Will DR Congo Finally Face Down Miners’ Pressure Again Over Revised Code?
The process of revising the 2002 mining code in Congo has dragged on for over five years but the National Assembly on Friday, December 8th approved a bill that would increase taxes and royalties and sent it to the upper house Senate for a second vote.
The revision of DRC’s mining code is line with efforts by mining jurisdictions and the African Union to revise the liberal mining regimes imposed on cash-strapped African countries in the 1990s under the assumption that increased revenue from mining would lead to development. Countries like Tanzania have claimed that this promise has not materialized, largely due to under-reporting of earnings, tax evasion, and little, if any, efforts to benefit the mining communities.
In a recent statement, several of Congo‘s largest copper and gold mines, including projects operated by Swiss-based commodities giant Glencore and London-listed Randgold Resources, said investors would look elsewhere if the code were approved by the Senate and signed into law by the president.
“This very heart of the DRC‘s economy is now seriously threatened while it should be protected, supervised and strengthened,” the statement said. In an unambiguous threat to the government, the miners claimed that “This would cause the certain death of a young industry, however it contributes to the achievements of the national economy.”
The government and some civil society groups in Congo, however, dispute the companies’ financial models and argue that the proposed 3.5 percent royalties on precious and base metals are lower than in competitor nations such as neighboring Zambia. Tanzania has also seemingly compelled mining companies to negotiate agreements that could benefit its citizens.
It’s worth noting that Congo‘s mines minister suspended consideration of the revised code in March 2016 because companies had complained that its fiscal terms would make their projects unprofitable, given current low commodity prices. But the government reintroduced the proposal in May, saying it was essential to boosting public revenues in a country with an annual budget of only around $5 billion.
Congo‘s mining sector accounts for some 95 percent of the country’s export revenues and represents about 20 percent of national gross domestic product. However, the current desperation of Congo’s government has led it to seek ways to head off a collapse in national finances that is hitting the economy. Inflation is now at 50 percent and the Congolese franc has lost 30 percent making it one of the world’s worst performers this year, though it recovered slightly recently. In addition, the central bank is so low on forex it has barely three weeks of import cover left.
Congo’s economic pain is fueling political instability instigated by the refusal of President Joseph Kabila to step down, following the expiration of his second term tenure back in December 2016. Kabila took power when his father was assassinated in 2001 and has since won two elections.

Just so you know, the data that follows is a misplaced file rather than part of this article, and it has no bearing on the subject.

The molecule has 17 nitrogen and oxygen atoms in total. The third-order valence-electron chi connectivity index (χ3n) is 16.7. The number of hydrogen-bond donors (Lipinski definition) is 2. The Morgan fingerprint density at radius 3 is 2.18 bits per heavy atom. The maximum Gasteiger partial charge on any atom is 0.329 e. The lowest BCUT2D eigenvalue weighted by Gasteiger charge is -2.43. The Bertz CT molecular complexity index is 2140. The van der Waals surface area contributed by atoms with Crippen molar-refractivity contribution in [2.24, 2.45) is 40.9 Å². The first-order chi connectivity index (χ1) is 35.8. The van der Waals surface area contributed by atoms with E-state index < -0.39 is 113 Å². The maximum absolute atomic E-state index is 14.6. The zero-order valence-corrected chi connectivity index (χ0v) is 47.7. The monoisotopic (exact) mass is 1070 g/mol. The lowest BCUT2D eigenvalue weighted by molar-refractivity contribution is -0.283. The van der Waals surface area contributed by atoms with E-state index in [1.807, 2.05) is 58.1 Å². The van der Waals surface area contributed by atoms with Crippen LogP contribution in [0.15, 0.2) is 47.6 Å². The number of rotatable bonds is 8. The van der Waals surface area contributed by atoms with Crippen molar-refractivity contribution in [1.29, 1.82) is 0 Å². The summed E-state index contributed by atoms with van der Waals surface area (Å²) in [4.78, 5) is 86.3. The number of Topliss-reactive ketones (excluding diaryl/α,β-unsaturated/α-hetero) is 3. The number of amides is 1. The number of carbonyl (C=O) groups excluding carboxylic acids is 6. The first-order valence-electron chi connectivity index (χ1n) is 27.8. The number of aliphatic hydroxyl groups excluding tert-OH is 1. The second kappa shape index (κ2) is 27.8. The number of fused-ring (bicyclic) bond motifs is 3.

Violent street protests against Kabila, a surge in militia and resumption of war in the eastern and southern provinces, as well as prison breaks have stoked fears the Central African giant could slip back to the civil wars of the turn of the century in which millions died. Last week, 14 United Nations peace-keepers from Tanzania were killed by rebel forces in the Kivu region.
Recently, former banking association head Michel Losembe told Reuters that “Currently there is no possibility – with the current economic situation and political instability – to have … sufficient confidence to sustain a stable exchange rate.”
Back in August, ratings agency Standard & Poor’s downgraded Congo’s sovereign credit rating, predicting year-end depreciation of the franc of about 35 percent and annual GDP growth of less than 2 percent from 2017-2020, down from 7.8 percent for 2011-2016.
The government forecasts 2017 GDP growth at 3.1 percent, up from 2.4 percent last year. Standard & Poor’s sees GDP growth this year at 1.5 percent.
Three quarters of Congo’s budget pays civil servant salaries and government operating expenses. Labor unions have launched strikes in recent weeks to demand pay rises. Mining companies are preying on the likelihood of labor unrest would worsen Congo’s security crisis, should the country’s mines close down and lay off workers.
That would add more fuel to the current crisis created by 12-month-long combination of violence, mass displacement and slumping agricultural output are having a devastating impact on the very young.
On December 12th, the United Nations warned that “At least 400,000 children under five… are suffering from severe acute malnutrition and could die in 2018 if they are not urgently reached with life-saving health and nutrition interventions.” The children are the neediest of more than three-quarters of a million who are badly malnourished, even though the security situation in some parts has stabilized and displaced people are starting to return home.
Kabila needs the slush cash from mining companies to prop of his regime, but the government’s is also keen on increasing treasury receipts to enable it to provide minimal services to placate the citizenry. Yet, a report by Global Witness, an NGO, accused the government of failing to report what it did with about $755 million mining revenue.
Under these circumstances, the government faces a dilemma: should it face down threats mining companies or borrow some gumption from President John Magufuli of Tanzania and pressure mining companies to finally factor the interests of the Congolese into the calculation of their bottom line?
Part credits to REUTERS